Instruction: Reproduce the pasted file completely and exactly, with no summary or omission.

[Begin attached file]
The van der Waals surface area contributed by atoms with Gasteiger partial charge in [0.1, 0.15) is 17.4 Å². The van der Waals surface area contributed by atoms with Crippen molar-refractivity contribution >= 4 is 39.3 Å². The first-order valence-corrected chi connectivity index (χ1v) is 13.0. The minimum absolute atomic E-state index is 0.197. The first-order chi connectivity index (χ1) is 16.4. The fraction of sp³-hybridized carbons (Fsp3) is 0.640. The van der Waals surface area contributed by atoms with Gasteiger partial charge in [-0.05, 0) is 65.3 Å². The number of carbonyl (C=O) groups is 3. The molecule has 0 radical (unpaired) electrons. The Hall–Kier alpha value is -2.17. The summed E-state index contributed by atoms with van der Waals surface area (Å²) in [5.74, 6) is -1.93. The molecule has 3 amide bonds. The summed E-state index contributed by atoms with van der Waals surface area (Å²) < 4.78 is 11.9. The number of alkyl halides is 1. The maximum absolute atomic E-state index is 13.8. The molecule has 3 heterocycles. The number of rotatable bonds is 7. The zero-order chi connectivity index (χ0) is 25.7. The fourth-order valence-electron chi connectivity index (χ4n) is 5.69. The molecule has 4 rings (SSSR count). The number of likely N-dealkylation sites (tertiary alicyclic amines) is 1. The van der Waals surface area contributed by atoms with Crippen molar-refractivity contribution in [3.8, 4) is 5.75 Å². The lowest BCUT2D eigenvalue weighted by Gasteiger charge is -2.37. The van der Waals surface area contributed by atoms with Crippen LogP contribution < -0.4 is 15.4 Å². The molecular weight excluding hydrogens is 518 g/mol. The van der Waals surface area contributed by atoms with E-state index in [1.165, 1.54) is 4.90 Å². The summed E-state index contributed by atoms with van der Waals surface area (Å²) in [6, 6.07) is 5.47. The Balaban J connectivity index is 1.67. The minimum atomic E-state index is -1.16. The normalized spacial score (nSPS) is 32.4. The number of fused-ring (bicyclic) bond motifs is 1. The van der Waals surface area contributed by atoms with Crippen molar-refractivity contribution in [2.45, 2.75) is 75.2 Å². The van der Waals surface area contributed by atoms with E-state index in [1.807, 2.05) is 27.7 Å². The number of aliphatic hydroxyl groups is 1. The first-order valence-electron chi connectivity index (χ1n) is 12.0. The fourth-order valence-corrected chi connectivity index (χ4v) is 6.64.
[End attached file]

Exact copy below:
The van der Waals surface area contributed by atoms with Gasteiger partial charge in [0.1, 0.15) is 17.4 Å². The van der Waals surface area contributed by atoms with Crippen molar-refractivity contribution >= 4 is 39.3 Å². The first-order valence-corrected chi connectivity index (χ1v) is 13.0. The minimum absolute atomic E-state index is 0.197. The first-order chi connectivity index (χ1) is 16.4. The fraction of sp³-hybridized carbons (Fsp3) is 0.640. The van der Waals surface area contributed by atoms with Gasteiger partial charge in [-0.05, 0) is 65.3 Å². The number of carbonyl (C=O) groups is 3. The molecule has 0 radical (unpaired) electrons. The Hall–Kier alpha value is -2.17. The summed E-state index contributed by atoms with van der Waals surface area (Å²) in [5.74, 6) is -1.93. The molecule has 3 amide bonds. The summed E-state index contributed by atoms with van der Waals surface area (Å²) < 4.78 is 11.9. The number of alkyl halides is 1. The maximum absolute atomic E-state index is 13.8. The molecule has 3 heterocycles. The number of rotatable bonds is 7. The zero-order chi connectivity index (χ0) is 25.7. The fourth-order valence-electron chi connectivity index (χ4n) is 5.69. The molecule has 4 rings (SSSR count). The number of likely N-dealkylation sites (tertiary alicyclic amines) is 1. The van der Waals surface area contributed by atoms with Crippen molar-refractivity contribution in [3.8, 4) is 5.75 Å². The lowest BCUT2D eigenvalue weighted by Gasteiger charge is -2.37. The van der Waals surface area contributed by atoms with Crippen LogP contribution < -0.4 is 15.4 Å². The molecular weight excluding hydrogens is 518 g/mol. The van der Waals surface area contributed by atoms with E-state index in [1.165, 1.54) is 4.90 Å². The summed E-state index contributed by atoms with van der Waals surface area (Å²) in [6, 6.07) is 5.47. The Balaban J connectivity index is 1.67. The minimum atomic E-state index is -1.16. The normalized spacial score (nSPS) is 32.4. The number of fused-ring (bicyclic) bond motifs is 1. The van der Waals surface area contributed by atoms with Crippen molar-refractivity contribution in [2.45, 2.75) is 75.2 Å². The van der Waals surface area contributed by atoms with E-state index in [1.807, 2.05) is 27.7 Å². The number of aliphatic hydroxyl groups is 1. The first-order valence-electron chi connectivity index (χ1n) is 12.0. The fourth-order valence-corrected chi connectivity index (χ4v) is 6.64.